Praying Mantis


Praying Mantis Kung Fu uses guards, strikes, and footwork that look similar to the way a praying mantis attacks its prey or any unwelcome visitors. There are two completely different versions of Praying Mantis Kung Fu : Northern and Southern.

Northern style is characterized by fast hand movements. The hook hands are found in all the northern sub-styles. Northern Tang Lang Chuen's main weapon is the blinding speed of the hand trying to control and punch the opponent. It has a balanced combination of circular and straight movements. There are simultaneous block and punch and strong chopping punches. Grappling, kicking, nerve-attack and weapons complete the northern branch.

In Southern Praying Mantis, Movements are continuous and circular, soft and hard, except in attack, where the middle knuckle (phoenix eye) of the index finger is used like a needle to pierce the internal organs.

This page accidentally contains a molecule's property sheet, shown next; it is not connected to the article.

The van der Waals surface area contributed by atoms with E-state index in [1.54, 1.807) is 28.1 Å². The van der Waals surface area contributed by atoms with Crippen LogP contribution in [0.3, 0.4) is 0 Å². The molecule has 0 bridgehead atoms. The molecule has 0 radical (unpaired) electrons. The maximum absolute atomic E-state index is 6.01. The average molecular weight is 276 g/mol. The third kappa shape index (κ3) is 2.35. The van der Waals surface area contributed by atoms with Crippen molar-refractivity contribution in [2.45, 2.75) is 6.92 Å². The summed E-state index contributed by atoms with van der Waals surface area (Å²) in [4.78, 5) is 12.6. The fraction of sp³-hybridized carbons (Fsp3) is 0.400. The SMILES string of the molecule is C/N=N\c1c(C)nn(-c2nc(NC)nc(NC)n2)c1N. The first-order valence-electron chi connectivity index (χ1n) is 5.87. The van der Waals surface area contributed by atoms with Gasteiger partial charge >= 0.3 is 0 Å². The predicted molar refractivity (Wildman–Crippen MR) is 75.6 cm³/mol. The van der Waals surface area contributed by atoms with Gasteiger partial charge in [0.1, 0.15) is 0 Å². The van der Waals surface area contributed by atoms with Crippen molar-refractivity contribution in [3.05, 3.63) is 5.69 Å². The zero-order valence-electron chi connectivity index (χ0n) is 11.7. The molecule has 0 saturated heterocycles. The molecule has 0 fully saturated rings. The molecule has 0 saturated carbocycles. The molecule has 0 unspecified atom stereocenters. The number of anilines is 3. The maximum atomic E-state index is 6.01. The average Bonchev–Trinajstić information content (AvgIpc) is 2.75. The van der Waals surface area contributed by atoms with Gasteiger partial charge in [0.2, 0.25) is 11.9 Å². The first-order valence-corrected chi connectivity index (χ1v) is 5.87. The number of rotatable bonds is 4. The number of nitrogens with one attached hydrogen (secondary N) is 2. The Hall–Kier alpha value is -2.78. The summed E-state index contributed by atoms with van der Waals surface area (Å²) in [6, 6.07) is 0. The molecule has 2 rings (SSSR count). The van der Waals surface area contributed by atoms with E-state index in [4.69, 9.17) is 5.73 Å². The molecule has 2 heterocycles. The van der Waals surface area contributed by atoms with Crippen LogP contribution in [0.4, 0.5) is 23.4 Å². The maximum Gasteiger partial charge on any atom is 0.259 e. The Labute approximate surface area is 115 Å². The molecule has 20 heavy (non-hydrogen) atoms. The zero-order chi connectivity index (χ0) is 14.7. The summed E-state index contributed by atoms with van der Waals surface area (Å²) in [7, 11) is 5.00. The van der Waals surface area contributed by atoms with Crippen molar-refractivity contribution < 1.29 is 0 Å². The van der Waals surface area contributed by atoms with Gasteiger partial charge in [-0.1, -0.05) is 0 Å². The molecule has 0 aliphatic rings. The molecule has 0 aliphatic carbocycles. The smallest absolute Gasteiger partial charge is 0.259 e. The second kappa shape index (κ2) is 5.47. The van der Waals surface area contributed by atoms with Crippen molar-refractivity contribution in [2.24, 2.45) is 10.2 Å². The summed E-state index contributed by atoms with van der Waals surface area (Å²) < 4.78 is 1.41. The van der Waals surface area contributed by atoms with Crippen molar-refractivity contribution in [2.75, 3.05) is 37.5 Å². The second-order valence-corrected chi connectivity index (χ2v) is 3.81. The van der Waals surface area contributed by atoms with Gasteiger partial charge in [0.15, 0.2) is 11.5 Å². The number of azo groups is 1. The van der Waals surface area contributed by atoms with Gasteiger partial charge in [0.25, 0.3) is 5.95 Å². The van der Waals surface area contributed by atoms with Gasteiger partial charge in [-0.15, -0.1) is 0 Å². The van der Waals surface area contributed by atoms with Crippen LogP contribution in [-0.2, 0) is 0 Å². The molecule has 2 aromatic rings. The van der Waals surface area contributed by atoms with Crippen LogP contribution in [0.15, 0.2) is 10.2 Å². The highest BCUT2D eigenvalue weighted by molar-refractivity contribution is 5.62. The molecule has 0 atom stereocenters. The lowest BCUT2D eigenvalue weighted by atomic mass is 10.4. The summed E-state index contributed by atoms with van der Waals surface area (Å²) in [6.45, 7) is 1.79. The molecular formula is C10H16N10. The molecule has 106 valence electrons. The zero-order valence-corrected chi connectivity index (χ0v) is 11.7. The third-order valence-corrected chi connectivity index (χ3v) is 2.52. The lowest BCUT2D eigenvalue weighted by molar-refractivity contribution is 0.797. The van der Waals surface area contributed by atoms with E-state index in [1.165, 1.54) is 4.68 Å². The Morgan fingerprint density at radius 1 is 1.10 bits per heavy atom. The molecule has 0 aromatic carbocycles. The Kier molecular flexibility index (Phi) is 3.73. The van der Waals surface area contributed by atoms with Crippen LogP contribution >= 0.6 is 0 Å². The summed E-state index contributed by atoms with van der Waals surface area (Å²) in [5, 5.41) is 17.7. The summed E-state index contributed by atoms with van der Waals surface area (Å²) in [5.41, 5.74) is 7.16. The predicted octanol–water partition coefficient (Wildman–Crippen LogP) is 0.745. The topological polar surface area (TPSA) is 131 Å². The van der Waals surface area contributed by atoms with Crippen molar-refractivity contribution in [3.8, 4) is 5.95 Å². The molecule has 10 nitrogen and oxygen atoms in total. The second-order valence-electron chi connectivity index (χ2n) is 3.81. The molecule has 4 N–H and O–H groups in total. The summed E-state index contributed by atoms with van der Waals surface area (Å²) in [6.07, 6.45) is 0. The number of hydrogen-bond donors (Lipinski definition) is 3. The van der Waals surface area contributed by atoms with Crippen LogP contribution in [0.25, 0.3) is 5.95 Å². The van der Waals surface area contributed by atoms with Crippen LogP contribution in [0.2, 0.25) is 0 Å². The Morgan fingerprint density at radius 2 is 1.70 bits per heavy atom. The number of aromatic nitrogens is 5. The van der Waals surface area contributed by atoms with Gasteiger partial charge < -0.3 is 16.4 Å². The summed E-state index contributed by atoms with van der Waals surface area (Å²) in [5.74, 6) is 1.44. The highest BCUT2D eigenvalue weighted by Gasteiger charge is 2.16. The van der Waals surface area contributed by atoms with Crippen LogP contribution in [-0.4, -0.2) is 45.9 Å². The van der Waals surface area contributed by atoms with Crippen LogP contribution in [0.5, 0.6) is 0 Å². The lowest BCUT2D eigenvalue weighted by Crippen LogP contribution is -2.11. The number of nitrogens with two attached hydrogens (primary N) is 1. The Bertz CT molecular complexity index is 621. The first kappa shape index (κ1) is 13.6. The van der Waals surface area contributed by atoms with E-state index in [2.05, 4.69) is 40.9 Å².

About 350 to 400 years ago, in eastern Shantung Province of China, a monk named Wong Long went beyond his Shaolin Kung Fu teachings to create a fighting system that has passed the test of time and is second-to-none. Praying Mantis Kung Fu has been inspired by a fight between a cicada and a praying mantis. The mantis, with its, motionless stance, waited patiently for its prey to move within striking range. Suddenly, the scissors-like action of the mantis's front claws snared the attacking cicada immobilizing the larger insect before the mantis devoured it. Fortunately for the thousands of martial artists to follow him, Wong Long returned home and observed the emerald green mantis' techniques as it fought various insects. In this way Wong Long replicated and adapted the creature's style into one of the most devastating martial arts known to man.

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